Linda, a 38-year-old mother of three, was so anxious to lose weight she promised to follow any meal plan I recommended. "But can I still have my chocolate?" she pleaded.
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A noted New York cardiologist wanted to know what to say when his patients ask him which chocolate to eat for their hearts.
Chocolate is certainly one of the "it" foods of the moment, with numerous studies praising the sweet stuff for its heart-loving goodness. Not only do we have more kinds of chocolate bars than ever to choose from, there's chocolate soup and even chocolate pizza. It's only a matter of time before someone bathes in it!
But can the sweet stuff that's synonymous with Valentine's Day really protect your heart and fit into a weight-loss program? Well, yes, but not all chocolate is the same.
If you’re going to indulge on Feb. 14 or any other day, go for the purest dark chocolate you can find. That's the kind loaded with flavonoids — antioxidant chemicals that help prevent cell damage, reduce clot formation and improve blood sugar levels. The cacao plant, which is what chocolate is made from, contains the same antioxidants — including catechins and phenols — found in red wine, apples, onions and grapes.
Look for bars with at least 60 percent cocoa solids (some brands of dark chocolate contain as much as 75 percent). Milk chocolate has fewer flavonoids than dark, and white chocolate has almost none.
As an added treat, chocolate also contains caffeine and other chemicals that help boost mood and may ease women's premenstrual symptoms.
We don't yet know the exact amount of chocolate to eat for maximum health effect, but three-quarters of an ounce provides an equal amount (400 milligrams) of antioxidants as a glass of red wine. As my friend Jim said at his 40th birthday party while he toasted guests with red wine and chocolate cake, "Cheers! Antioxidants never tasted so good."
Moderation is key
But don't overdo it every day. One-third of an ounce of chocolate — that's about two squares of a bar — can satisfy a craving without blowing your diet.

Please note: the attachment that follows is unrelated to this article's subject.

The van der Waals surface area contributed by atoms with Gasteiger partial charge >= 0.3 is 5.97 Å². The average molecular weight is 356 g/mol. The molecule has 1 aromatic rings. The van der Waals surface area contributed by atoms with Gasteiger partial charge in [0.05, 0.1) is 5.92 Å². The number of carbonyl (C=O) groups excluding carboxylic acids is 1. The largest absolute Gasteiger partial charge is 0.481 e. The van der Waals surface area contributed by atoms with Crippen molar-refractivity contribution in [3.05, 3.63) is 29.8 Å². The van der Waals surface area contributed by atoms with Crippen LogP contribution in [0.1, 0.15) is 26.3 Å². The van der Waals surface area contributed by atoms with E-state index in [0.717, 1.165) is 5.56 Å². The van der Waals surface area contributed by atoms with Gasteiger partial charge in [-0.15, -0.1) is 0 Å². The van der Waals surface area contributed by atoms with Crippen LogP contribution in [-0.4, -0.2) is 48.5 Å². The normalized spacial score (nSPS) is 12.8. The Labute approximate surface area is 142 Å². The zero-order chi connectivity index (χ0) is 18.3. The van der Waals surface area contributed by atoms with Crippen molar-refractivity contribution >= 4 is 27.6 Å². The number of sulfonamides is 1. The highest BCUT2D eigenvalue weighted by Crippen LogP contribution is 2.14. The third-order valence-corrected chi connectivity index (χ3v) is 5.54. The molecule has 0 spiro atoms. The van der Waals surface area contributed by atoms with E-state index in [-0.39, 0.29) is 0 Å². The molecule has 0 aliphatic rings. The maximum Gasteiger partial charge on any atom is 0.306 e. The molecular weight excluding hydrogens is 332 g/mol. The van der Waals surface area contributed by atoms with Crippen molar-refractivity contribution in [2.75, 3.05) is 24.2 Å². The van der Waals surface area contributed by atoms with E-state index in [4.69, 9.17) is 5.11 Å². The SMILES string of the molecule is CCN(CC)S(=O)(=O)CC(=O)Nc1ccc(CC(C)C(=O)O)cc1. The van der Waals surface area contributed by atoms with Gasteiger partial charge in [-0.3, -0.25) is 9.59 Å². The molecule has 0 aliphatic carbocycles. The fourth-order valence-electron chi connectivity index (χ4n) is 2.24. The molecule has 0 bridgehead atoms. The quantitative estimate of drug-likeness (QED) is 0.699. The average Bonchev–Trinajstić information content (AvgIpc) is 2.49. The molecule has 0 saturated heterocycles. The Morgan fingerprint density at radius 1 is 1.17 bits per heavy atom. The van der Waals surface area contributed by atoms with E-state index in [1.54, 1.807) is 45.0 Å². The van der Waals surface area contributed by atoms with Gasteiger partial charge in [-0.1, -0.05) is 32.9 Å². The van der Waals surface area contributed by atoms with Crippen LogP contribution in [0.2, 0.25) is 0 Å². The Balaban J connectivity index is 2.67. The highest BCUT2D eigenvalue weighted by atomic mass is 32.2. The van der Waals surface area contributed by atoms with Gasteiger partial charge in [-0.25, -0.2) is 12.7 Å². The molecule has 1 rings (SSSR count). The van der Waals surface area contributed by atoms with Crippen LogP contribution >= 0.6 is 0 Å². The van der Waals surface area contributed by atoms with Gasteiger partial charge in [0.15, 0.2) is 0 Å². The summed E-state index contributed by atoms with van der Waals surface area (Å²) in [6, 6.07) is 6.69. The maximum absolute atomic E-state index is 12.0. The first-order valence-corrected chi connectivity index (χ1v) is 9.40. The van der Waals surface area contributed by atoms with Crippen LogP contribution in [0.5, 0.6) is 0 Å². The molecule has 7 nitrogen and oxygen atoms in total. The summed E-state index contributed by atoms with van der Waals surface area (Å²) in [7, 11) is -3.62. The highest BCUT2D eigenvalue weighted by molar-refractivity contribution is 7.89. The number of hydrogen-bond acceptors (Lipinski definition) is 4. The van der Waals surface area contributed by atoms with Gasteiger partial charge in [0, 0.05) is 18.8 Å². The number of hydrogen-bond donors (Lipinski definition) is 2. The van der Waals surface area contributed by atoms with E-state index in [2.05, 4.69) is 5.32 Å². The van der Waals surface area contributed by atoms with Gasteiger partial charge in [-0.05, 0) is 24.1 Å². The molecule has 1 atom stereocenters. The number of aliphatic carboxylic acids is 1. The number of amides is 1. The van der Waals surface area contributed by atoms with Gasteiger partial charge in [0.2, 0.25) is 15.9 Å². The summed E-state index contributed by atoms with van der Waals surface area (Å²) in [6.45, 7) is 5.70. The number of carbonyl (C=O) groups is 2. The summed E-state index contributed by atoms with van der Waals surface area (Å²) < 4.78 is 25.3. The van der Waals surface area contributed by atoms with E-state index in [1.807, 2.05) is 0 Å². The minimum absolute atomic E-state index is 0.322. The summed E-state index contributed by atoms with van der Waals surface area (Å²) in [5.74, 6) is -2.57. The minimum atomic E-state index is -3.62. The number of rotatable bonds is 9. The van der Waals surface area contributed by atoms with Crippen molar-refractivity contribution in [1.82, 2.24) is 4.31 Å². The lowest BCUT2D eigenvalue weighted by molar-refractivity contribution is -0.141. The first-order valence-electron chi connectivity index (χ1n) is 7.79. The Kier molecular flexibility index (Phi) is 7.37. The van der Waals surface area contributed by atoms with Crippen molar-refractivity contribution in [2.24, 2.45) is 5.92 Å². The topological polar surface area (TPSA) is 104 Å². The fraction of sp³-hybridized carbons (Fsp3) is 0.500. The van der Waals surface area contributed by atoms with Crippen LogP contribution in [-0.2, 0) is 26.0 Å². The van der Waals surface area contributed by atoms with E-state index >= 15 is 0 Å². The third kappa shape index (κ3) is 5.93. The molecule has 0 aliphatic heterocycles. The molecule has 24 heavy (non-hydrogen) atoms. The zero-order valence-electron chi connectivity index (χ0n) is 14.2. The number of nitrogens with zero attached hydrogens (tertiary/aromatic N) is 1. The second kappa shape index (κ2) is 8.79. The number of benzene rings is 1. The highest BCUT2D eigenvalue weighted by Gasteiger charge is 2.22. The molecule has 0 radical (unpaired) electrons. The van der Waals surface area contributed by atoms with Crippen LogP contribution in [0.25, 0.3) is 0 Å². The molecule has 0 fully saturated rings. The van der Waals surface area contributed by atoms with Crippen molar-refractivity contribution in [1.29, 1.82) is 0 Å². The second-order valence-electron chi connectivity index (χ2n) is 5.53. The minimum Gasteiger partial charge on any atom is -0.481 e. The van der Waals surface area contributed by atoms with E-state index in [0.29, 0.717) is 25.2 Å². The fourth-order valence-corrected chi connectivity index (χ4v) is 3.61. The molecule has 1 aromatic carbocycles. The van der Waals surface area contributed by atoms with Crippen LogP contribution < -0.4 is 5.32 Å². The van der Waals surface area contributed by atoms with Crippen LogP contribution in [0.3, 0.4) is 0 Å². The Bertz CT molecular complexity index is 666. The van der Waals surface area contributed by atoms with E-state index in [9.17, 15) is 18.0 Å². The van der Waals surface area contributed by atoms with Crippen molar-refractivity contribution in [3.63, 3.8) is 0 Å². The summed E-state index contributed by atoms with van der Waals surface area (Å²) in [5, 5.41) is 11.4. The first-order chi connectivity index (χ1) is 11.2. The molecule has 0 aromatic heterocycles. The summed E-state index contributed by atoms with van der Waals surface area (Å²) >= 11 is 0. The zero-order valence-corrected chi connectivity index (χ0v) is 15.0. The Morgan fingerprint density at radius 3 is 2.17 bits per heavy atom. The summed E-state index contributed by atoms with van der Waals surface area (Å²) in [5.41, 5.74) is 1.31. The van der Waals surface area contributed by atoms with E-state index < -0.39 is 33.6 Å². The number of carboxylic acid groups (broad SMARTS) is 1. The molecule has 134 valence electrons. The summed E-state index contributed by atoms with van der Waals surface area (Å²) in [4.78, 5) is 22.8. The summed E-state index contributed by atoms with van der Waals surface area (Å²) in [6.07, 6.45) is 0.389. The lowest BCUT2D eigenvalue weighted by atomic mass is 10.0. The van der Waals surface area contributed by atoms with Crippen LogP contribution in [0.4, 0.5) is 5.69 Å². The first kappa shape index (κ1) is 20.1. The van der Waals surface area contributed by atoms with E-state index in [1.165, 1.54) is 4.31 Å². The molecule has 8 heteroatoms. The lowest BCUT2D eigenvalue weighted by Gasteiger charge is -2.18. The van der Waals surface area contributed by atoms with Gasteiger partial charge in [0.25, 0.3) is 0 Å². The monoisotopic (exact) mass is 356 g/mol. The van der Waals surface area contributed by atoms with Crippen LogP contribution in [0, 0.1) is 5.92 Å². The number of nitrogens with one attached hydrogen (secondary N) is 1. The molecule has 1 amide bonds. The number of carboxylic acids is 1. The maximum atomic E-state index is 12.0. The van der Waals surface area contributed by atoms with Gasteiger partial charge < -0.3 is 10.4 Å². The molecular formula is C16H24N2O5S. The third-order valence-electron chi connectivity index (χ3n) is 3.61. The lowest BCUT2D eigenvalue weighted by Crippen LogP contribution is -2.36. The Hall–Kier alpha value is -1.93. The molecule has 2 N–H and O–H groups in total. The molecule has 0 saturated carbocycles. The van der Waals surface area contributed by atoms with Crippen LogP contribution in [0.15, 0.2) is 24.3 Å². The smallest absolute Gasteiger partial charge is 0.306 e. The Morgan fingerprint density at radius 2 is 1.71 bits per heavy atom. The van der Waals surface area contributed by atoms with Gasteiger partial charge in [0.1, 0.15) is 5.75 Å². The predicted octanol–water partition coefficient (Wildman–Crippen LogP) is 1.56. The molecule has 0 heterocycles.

Dark chocolate can be loaded with calories, saturated fat and sugar. An ounce has about 150 calories. And it isn't necessarily the best source of flavonoids, either. You can get similar antioxidants from vegetables, fruits and whole grains. Unlike chocolate, they are low-fat, low-cholesterol, high-fiber and caffeine-free. Still, the type of fat in chocolate, called stearic acid, does not seem to raise blood cholesterol levels the way animal fats do.
For chocolate lovers who want permission to make a Valentine’s Day treat into a daily dose of chocolate year-round, moderation is key. Here are some figure-friendly ways to get your daily chocolate fix:
- Sprinkle some chocolate chips in a bowl of oatmeal or cereal.
- Nibble on a few chocolate pieces with cottage cheese and fruit.
- Smear a little chocolate spread on whole-grain bread or crackers with sliced banana.
- Dip celery, fruit or cut-up vegetables in a chocolate fondue.
When you get a craving, it's better to satisfy it with one of these suggestions than to deny yourself chocolate altogether. If you deprive yourself all day, you might end up gorging on a whole bar just before bed.
As researchers continue to explore the ways dark chocolate is good for your heart and your head, rest assured that you can indulge a bit this Valentine's Day and still enjoy a guilt-free holiday.
Lisa C. Cohn is a registered dietitian with over 20 years experience in nutrition research and training. She is president of Park Avenue Nutrition Spa, a services and consulting group in New York.
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